One Photographer's Quest to Document Every Frank Lloyd Wright Structure in the World

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iStock

From California’s Marin County Civic Center to the Yokodo Guest House in Ashiya City, Japan, Frank Lloyd Wright’s influence spans countries and continents. Today, 532 of the architect’s original designs remain worldwide—and one photographer is racking up the miles in an attempt to photograph each and every one of them, according to Architectural Digest.

Andrew Pielage is the Frank Lloyd Wright Foundation’s unofficial photographer. The Phoenix-based shutterbug got his gig after friends introduced him to officials at Taliesin West, the late designer’s onetime winter home and studio that today houses the Frank Lloyd Wright Foundation and Taliesin, the Frank Lloyd Wright School of Architecture.

Higher-ups at Taliesin West allowed Pielage to photograph the property in 2011, and they liked his work so much that they commissioned him for other projects. Since then, Pielage has shot around 50 Wright buildings, ranging from Fallingwater in Mill Run, Pennsylvania, to the Hollyhock House in Los Angeles.

Pielage takes vertical panoramas to “get more of Wright in one image,” and he also prefers to work with natural light to emphasize the way the architect integrated his structures to correspond with nature’s rhythms. While Pielage still has over 400 more FLW projects to go until he's done capturing the icon’s breadth of work, you can check out some of his initial shots below.

[h/t Architectural Digest]

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Centre of Excellence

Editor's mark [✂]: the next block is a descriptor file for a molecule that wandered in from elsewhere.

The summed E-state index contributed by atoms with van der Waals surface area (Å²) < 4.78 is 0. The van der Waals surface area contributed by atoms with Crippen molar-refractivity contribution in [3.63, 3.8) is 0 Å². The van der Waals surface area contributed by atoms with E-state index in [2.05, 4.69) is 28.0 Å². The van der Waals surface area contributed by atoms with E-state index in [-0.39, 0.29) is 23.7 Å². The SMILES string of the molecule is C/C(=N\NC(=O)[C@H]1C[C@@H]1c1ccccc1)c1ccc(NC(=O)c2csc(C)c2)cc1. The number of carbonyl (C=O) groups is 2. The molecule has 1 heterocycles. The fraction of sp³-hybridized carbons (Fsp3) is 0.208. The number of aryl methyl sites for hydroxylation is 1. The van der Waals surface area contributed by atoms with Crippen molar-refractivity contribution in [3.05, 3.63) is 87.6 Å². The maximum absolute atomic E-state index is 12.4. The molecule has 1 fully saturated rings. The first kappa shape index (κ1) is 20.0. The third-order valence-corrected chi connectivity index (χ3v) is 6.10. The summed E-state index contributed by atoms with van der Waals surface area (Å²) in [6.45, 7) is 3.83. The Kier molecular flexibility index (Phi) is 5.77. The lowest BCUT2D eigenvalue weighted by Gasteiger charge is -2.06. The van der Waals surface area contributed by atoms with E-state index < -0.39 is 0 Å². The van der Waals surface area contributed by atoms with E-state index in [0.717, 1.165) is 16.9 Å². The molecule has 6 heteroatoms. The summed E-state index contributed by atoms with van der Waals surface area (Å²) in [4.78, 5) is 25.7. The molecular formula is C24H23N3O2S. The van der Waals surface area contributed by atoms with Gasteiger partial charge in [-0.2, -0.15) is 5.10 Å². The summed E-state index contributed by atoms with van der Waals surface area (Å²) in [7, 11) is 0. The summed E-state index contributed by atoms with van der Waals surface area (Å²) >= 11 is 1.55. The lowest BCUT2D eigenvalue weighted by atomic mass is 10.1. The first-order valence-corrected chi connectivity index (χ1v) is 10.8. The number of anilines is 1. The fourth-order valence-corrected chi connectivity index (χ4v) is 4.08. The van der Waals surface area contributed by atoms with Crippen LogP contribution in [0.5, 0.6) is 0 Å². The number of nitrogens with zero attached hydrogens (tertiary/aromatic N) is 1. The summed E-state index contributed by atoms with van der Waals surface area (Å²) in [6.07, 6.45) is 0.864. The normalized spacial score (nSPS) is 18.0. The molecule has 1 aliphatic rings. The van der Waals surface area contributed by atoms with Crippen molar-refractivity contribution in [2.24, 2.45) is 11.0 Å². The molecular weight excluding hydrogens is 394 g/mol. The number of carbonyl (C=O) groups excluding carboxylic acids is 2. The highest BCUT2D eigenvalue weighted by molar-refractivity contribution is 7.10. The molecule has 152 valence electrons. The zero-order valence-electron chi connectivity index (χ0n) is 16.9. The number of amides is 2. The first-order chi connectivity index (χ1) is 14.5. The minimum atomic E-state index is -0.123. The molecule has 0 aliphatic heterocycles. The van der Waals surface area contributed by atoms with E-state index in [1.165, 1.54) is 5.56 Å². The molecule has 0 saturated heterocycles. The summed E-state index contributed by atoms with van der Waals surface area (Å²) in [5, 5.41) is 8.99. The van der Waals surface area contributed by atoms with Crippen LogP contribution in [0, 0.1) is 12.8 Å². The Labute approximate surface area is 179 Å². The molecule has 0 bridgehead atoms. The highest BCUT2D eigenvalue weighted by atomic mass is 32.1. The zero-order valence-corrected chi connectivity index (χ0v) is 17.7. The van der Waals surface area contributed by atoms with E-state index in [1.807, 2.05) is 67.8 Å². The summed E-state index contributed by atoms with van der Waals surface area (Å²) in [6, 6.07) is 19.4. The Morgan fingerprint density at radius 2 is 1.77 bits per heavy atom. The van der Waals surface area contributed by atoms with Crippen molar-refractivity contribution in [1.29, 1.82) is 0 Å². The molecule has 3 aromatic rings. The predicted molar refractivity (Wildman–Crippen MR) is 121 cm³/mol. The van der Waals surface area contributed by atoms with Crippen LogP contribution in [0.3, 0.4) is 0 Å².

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The Tallest Cemetery Monument in New Orleans Was Built Out of Spite

baldeaglebluff, Flickr // CC BY-SA 2.0
baldeaglebluff, Flickr // CC BY-SA 2.0

Spite has motivated many construction projects, from a 40-foot-tall fence in California to an 8-foot-wide home in Massachusetts. But when it comes to pettiness, few structures can beat Moriarty Monument in New Orleans's Metairie Cemetery. Reaching 80 feet high, the memorial to Mary Moriarty was an excuse for her widower to show off his wealth to everyone who rejected him.

New Orleans is famous for its cemeteries, which feature above-ground mausoleums. The soil in the region is too wet and swampy to dig traditional 6-foot graves, so instead, bodies are interred at the same level as the living. The most impressive of these graveyards may be Metairie Cemetery on Metairie Road and Pontchartrain Boulevard. Built in 1872, it lays claim to the most above-ground monuments and mausoleums in the city, the tallest of which is the Moriarty Monument.

The granite tomb was commissioned by Daniel A. Moriarty, an Irish immigrant who moved to New Orleans with little money in the mid-1800s. It was there he met his wife, Mary Farrell, and together they started a successful business and invested their new income into real estate. The couple was able to build a significant fortune this way, but Moriarty struggled to shake off his reputation as a poor foreigner. The city's upper class refused to accept him into their ranks—something Moriarty never got over. After his wife died in 1887, he came up with an idea that would honor her memory and hopefully tick off the pretentious aristocrats at the same time.

By 1905, he had constructed her the grandest memorial he could afford. In addition to the towering steeple, which is a topped with a cross, the site is adorned with four statues at the base. These figures represent faith, hope, charity, and memory, while the monument itself is meant to be a not-so-virtuous middle finger to all those who insulted its builder.

Gerard Schoen, community outreach director for Metairie Cemetery, told WGNO ABC, “The reason Daniel wanted his property to be the tallest was so his wife could look down and snub every 'blue blood' in the cemetery for all eternity." More than a century later, it still holds that distinction.

[h/t Atlas Obscura]